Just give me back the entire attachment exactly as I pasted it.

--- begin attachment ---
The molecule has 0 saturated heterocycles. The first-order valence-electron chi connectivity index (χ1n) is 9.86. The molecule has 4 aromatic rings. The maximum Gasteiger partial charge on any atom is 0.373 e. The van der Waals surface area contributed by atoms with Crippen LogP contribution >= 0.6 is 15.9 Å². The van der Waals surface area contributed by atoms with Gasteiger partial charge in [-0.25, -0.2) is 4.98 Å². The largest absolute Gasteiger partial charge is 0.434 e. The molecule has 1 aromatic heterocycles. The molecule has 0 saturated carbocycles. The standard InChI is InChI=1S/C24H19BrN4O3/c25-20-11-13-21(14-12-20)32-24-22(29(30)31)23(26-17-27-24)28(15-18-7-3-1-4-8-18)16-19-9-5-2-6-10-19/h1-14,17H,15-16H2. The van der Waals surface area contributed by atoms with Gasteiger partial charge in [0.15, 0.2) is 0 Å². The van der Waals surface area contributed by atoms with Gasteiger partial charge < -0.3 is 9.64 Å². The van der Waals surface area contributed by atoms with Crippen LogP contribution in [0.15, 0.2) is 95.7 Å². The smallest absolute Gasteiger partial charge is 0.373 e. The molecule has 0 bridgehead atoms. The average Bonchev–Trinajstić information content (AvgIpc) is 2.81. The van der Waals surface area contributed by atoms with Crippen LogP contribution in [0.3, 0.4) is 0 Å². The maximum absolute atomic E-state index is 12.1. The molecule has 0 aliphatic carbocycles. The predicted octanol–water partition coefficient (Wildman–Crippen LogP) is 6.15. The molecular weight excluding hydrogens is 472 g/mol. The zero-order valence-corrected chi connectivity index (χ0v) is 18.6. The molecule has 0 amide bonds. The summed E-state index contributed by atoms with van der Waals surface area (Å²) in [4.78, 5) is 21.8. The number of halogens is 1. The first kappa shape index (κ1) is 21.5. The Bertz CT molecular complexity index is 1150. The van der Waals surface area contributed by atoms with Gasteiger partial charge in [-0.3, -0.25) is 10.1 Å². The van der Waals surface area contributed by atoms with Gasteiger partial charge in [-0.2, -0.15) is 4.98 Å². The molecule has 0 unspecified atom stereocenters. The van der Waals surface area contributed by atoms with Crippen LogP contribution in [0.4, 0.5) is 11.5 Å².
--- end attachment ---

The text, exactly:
The molecule has 0 saturated heterocycles. The first-order valence-electron chi connectivity index (χ1n) is 9.86. The molecule has 4 aromatic rings. The maximum Gasteiger partial charge on any atom is 0.373 e. The van der Waals surface area contributed by atoms with Crippen LogP contribution >= 0.6 is 15.9 Å². The van der Waals surface area contributed by atoms with Gasteiger partial charge in [-0.25, -0.2) is 4.98 Å². The largest absolute Gasteiger partial charge is 0.434 e. The molecule has 1 aromatic heterocycles. The molecule has 0 saturated carbocycles. The standard InChI is InChI=1S/C24H19BrN4O3/c25-20-11-13-21(14-12-20)32-24-22(29(30)31)23(26-17-27-24)28(15-18-7-3-1-4-8-18)16-19-9-5-2-6-10-19/h1-14,17H,15-16H2. The van der Waals surface area contributed by atoms with Gasteiger partial charge in [0.15, 0.2) is 0 Å². The van der Waals surface area contributed by atoms with Gasteiger partial charge < -0.3 is 9.64 Å². The van der Waals surface area contributed by atoms with Crippen LogP contribution in [0.15, 0.2) is 95.7 Å². The smallest absolute Gasteiger partial charge is 0.373 e. The molecule has 0 bridgehead atoms. The average Bonchev–Trinajstić information content (AvgIpc) is 2.81. The van der Waals surface area contributed by atoms with Crippen LogP contribution in [0.3, 0.4) is 0 Å². The maximum absolute atomic E-state index is 12.1. The molecule has 0 aliphatic carbocycles. The predicted octanol–water partition coefficient (Wildman–Crippen LogP) is 6.15. The molecular weight excluding hydrogens is 472 g/mol. The zero-order valence-corrected chi connectivity index (χ0v) is 18.6. The molecule has 0 amide bonds. The summed E-state index contributed by atoms with van der Waals surface area (Å²) in [4.78, 5) is 21.8. The number of halogens is 1. The first kappa shape index (κ1) is 21.5. The Bertz CT molecular complexity index is 1150. The van der Waals surface area contributed by atoms with Gasteiger partial charge in [-0.3, -0.25) is 10.1 Å². The van der Waals surface area contributed by atoms with Gasteiger partial charge in [-0.2, -0.15) is 4.98 Å². The molecule has 0 unspecified atom stereocenters. The van der Waals surface area contributed by atoms with Crippen LogP contribution in [0.4, 0.5) is 11.5 Å².